Tips For Caregiver's

People with Alzheimer's disease frequently become more disoriented after dark or when waking. Leaving a night-light on in the bedroom may be helpful.


Friday, July 13, 2007

Muddear on Cooking Chicken

"See when I first got married I got pregnant and was craving chicken. I told my grandmother and you know what she told me? 'Girl, you better go out there and get you a chicken to eat.' See, when I was younger I lived with my grandmother and she always raised chickens, so this was nothing new to me. After I talked to my grandmother, I laughed and went outside to pick me a chicken - not a big one, a fryer. Then I broke its neck, cleaned out the inside, and cooked it whole. You talk about some good chicken!"

Nikki Asked: Muddear, how did you break the chicken’s neck? (I have never seen or touched a live chicken so all of this is new to me.)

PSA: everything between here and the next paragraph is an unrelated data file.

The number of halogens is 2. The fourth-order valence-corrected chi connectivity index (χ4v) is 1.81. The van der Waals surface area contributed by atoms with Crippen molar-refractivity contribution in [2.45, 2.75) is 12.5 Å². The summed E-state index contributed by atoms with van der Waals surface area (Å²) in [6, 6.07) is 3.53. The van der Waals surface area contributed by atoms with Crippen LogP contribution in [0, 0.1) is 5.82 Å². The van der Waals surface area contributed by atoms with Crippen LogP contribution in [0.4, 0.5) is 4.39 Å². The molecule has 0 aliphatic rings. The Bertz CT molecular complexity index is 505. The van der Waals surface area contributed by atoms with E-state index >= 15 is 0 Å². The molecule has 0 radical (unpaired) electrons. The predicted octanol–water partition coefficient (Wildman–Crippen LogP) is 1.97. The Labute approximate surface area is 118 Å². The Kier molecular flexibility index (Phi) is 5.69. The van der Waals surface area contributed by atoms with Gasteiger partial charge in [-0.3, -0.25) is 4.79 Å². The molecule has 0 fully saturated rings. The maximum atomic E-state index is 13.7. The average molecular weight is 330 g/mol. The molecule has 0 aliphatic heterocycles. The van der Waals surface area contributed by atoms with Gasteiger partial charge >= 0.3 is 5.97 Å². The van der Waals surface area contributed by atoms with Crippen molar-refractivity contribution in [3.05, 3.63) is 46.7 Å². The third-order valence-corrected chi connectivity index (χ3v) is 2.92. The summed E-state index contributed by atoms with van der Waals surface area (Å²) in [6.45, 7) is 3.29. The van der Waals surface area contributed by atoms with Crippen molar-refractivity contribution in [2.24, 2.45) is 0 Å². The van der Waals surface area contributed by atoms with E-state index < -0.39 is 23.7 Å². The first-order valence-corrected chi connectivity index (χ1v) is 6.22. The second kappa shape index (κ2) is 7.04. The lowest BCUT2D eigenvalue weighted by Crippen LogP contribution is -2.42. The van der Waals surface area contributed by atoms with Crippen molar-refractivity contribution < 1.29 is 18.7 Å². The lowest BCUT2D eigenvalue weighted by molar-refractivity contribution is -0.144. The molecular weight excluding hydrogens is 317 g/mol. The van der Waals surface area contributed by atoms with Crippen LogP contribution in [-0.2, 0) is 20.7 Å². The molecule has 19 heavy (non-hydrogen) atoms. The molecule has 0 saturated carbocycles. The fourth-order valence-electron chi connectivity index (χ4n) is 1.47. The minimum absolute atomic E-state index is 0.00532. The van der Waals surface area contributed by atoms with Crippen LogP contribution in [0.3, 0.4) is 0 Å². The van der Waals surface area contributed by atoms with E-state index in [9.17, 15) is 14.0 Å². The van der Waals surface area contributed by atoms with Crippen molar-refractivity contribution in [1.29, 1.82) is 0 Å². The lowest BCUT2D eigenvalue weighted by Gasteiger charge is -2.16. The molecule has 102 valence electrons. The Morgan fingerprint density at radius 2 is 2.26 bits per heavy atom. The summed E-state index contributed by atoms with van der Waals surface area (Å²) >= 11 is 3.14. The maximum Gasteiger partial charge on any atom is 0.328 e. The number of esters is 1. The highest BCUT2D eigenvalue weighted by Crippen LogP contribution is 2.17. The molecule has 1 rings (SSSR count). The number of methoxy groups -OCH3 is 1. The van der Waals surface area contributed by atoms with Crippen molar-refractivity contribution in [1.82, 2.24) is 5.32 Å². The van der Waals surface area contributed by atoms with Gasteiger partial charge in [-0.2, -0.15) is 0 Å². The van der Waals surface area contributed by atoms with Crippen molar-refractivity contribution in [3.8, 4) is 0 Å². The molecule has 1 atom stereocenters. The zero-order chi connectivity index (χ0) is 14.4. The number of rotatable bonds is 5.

Muddear Answered: You just grab the chicken by the neck and twist it until the neck breaks. (Muddear was making a circular swinging motion with her wrist, similar to when you swing a towel.)

Mike Asked: It must have been hard removing all of the feathers. How do you remove the chicken feathers?
Muddear Answered: That was easy. You just bring a large pot of water to boil. Then put the chicken in the boiling water. The feathers just fall off.

Nikki Asked: What do you do with the head? (Muddear looked at me as if I was "special" then laughed until she could not laugh anymore.)
Muddear Answered: You cut off the head. I ain't never heard tale of someone keeping the chicken head.


Rhea said...

Wow, an interesting oral history.

Nikki said...

I agree! I had no idea how chicken was prepared before the convenience of grocery stores.